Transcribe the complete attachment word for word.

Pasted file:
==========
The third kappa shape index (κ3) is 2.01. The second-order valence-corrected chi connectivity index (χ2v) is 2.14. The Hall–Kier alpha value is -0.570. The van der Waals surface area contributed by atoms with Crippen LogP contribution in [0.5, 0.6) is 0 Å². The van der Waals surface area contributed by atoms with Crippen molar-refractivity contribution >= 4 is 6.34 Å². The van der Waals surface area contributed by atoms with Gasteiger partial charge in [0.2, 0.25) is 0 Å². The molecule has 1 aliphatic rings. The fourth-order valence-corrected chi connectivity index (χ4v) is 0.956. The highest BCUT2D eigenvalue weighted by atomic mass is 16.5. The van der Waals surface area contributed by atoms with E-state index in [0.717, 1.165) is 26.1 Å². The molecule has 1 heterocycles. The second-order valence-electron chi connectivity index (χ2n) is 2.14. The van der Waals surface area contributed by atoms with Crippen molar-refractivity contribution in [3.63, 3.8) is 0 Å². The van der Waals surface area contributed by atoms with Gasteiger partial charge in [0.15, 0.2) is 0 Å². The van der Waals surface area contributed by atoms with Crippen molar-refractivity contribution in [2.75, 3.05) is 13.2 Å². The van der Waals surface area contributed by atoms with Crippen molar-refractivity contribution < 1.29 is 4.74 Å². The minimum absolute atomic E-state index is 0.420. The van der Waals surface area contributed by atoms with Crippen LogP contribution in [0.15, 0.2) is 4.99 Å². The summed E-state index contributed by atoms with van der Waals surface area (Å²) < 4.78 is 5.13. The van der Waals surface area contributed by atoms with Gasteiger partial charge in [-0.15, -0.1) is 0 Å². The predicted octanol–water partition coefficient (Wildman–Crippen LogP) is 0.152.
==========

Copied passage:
The third kappa shape index (κ3) is 2.01. The second-order valence-corrected chi connectivity index (χ2v) is 2.14. The Hall–Kier alpha value is -0.570. The van der Waals surface area contributed by atoms with Crippen LogP contribution in [0.5, 0.6) is 0 Å². The van der Waals surface area contributed by atoms with Crippen molar-refractivity contribution >= 4 is 6.34 Å². The van der Waals surface area contributed by atoms with Gasteiger partial charge in [0.2, 0.25) is 0 Å². The molecule has 1 aliphatic rings. The fourth-order valence-corrected chi connectivity index (χ4v) is 0.956. The highest BCUT2D eigenvalue weighted by atomic mass is 16.5. The van der Waals surface area contributed by atoms with E-state index in [0.717, 1.165) is 26.1 Å². The molecule has 1 heterocycles. The second-order valence-electron chi connectivity index (χ2n) is 2.14. The van der Waals surface area contributed by atoms with Crippen molar-refractivity contribution in [3.63, 3.8) is 0 Å². The van der Waals surface area contributed by atoms with Gasteiger partial charge in [0.15, 0.2) is 0 Å². The van der Waals surface area contributed by atoms with Crippen molar-refractivity contribution in [2.75, 3.05) is 13.2 Å². The van der Waals surface area contributed by atoms with Crippen molar-refractivity contribution < 1.29 is 4.74 Å². The minimum absolute atomic E-state index is 0.420. The van der Waals surface area contributed by atoms with Crippen LogP contribution in [0.15, 0.2) is 4.99 Å². The summed E-state index contributed by atoms with van der Waals surface area (Å²) < 4.78 is 5.13. The van der Waals surface area contributed by atoms with Gasteiger partial charge in [-0.15, -0.1) is 0 Å². The predicted octanol–water partition coefficient (Wildman–Crippen LogP) is 0.152.